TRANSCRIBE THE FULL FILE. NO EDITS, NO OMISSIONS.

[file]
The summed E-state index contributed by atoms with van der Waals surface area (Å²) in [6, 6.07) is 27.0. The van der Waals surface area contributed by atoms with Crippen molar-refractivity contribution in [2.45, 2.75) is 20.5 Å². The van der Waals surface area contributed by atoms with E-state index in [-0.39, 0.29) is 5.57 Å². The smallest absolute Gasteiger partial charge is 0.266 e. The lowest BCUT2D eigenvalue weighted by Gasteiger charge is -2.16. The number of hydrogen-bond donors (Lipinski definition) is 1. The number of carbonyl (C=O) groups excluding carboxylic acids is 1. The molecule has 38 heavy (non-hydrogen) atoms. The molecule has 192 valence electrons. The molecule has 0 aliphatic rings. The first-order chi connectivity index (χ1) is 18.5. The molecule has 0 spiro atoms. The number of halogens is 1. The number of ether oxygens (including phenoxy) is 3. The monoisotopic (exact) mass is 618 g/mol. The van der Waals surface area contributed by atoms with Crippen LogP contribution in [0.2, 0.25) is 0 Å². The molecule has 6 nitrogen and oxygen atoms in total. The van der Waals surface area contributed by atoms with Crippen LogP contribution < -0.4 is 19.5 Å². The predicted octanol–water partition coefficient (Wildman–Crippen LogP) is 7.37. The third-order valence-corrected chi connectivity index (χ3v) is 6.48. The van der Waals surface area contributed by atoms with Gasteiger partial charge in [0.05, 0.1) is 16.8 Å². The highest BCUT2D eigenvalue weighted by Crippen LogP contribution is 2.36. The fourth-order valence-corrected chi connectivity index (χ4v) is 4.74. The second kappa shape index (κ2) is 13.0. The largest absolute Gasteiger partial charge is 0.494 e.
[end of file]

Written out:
The summed E-state index contributed by atoms with van der Waals surface area (Å²) in [6, 6.07) is 27.0. The van der Waals surface area contributed by atoms with Crippen molar-refractivity contribution in [2.45, 2.75) is 20.5 Å². The van der Waals surface area contributed by atoms with E-state index in [-0.39, 0.29) is 5.57 Å². The smallest absolute Gasteiger partial charge is 0.266 e. The lowest BCUT2D eigenvalue weighted by Gasteiger charge is -2.16. The number of hydrogen-bond donors (Lipinski definition) is 1. The number of carbonyl (C=O) groups excluding carboxylic acids is 1. The molecule has 38 heavy (non-hydrogen) atoms. The molecule has 192 valence electrons. The molecule has 0 aliphatic rings. The first-order chi connectivity index (χ1) is 18.5. The molecule has 0 spiro atoms. The number of halogens is 1. The number of ether oxygens (including phenoxy) is 3. The monoisotopic (exact) mass is 618 g/mol. The van der Waals surface area contributed by atoms with Crippen LogP contribution in [0.2, 0.25) is 0 Å². The molecule has 6 nitrogen and oxygen atoms in total. The van der Waals surface area contributed by atoms with Crippen LogP contribution < -0.4 is 19.5 Å². The predicted octanol–water partition coefficient (Wildman–Crippen LogP) is 7.37. The third-order valence-corrected chi connectivity index (χ3v) is 6.48. The van der Waals surface area contributed by atoms with Gasteiger partial charge in [0.05, 0.1) is 16.8 Å². The highest BCUT2D eigenvalue weighted by Crippen LogP contribution is 2.36. The fourth-order valence-corrected chi connectivity index (χ4v) is 4.74. The second kappa shape index (κ2) is 13.0. The largest absolute Gasteiger partial charge is 0.494 e.